Great idea though.....sometimes wish id done OT instead as there'a lot of flexibility in it!
Big Ger - on 03 Nov 2017
In reply to abr1966:

> "...my OT"

> I bet they really appreciate that!

They bloody better!!

L XTharris - on 06 Nov 2017
In reply to Jenny Dart:

Hi thanks for your reply, please forgive my ignorance, but what does SLT stand for? Yes I agree, I can only see the 'use of the outdoor activities such as hiking, water sports etc being provided via third sector or private companies. Yes the NHS have a great challenge with their resources but I am glad to see that the use off the 'outdoors' is recognised clinically.
L XTharris - on 06 Nov 2017
In reply to webbo:

Hi thanks for your reply, it was very helpful.
L XTharris - on 06 Nov 2017
In reply to abr1966:

Hi thanks for your reply, Its good to hear that there was an OT keen on the climbing/outdoors. I shall try and find his research. Yes there does seem to be a lot of flexibility but also a struggle to define ourselves because of it, but we are getting there
Kevster - on 06 Nov 2017
In reply to abr1966:

My OT is chained by a lack of staffing and budget constraints within the NHS. They do have a dog visit patients/ clients occasionally, and sometimes go out into the wilds of the local community for home visits.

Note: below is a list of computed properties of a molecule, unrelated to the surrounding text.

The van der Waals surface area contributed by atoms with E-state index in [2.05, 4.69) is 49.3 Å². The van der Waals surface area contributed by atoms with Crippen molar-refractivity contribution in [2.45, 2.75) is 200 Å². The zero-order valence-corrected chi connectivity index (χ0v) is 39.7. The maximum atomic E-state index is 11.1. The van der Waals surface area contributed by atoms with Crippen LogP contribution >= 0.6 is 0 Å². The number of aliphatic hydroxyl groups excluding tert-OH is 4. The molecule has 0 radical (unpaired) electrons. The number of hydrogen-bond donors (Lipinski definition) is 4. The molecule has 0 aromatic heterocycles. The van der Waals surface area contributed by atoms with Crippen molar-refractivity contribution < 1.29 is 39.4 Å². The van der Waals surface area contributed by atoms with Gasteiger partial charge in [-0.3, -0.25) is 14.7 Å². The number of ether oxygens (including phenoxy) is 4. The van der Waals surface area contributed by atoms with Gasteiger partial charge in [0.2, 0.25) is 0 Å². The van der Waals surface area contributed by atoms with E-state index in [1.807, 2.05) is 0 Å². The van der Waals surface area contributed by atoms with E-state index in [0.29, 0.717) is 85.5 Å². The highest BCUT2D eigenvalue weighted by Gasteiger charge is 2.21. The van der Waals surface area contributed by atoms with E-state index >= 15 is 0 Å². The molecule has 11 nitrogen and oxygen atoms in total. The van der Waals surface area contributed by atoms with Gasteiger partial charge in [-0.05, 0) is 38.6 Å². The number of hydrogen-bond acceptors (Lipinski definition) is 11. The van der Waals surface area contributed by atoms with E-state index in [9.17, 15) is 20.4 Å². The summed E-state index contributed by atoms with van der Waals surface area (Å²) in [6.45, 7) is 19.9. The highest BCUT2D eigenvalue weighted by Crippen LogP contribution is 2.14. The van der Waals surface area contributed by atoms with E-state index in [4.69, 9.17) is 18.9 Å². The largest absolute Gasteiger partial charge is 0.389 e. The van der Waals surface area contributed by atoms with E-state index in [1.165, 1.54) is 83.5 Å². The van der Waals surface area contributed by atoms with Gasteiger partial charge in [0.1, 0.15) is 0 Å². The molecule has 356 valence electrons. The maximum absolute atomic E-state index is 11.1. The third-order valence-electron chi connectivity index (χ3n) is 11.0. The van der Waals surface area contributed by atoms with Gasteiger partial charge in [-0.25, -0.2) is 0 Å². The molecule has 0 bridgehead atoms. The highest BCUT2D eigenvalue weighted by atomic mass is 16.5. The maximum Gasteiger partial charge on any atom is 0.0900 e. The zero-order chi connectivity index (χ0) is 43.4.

More seriously, is there actually scope within the NHS these days for such extravagances as trips out into the back country to help rehabilitate when inevitably there will be methods to do so without leaving the premises (and if a patient is capable of accessing the wilds, why haven't they been discharged already?)

A heavy dose of cynicism etc there, but itd be nice to know not all aspects of the NHS are so constrained as I hear from my OT.
Big Ger - on 07 Nov 2017
In reply to Kevster:

As per my reply above, the trips are done from one of our mental health residential units, as part of a preparation for life outside.
Jenny Dart on 07 Nov 2017
In reply to XTharris:

Sorry, speech and language therapist.
L XTharris - on 13 Nov 2017
In reply to Kevster:
Im sorry to hear the constrainst for your OT is quite difficult at the moment as it is for all nhs currently. unfortunately it is of a time there are are constraints on the NHS yet from and this emerging area of the outdoors, where I personally believe there could be an avenue to be of benefit is so interesting atm. I can understand the difficulties of services developing business case/plan or intervention we put forward that requires an evidence based/ clinical analysis of the balance between economic value short term vs long term of holistic/clinical services in relation to the quality of life for that person . I am personally looking at how well the third sector and implementing the outdoors currently. It is great to hear the outdoors are be used for such purposes and i looking forward to see how the considerartion the management of resources carefully in order to be successful
Post edited at 00:15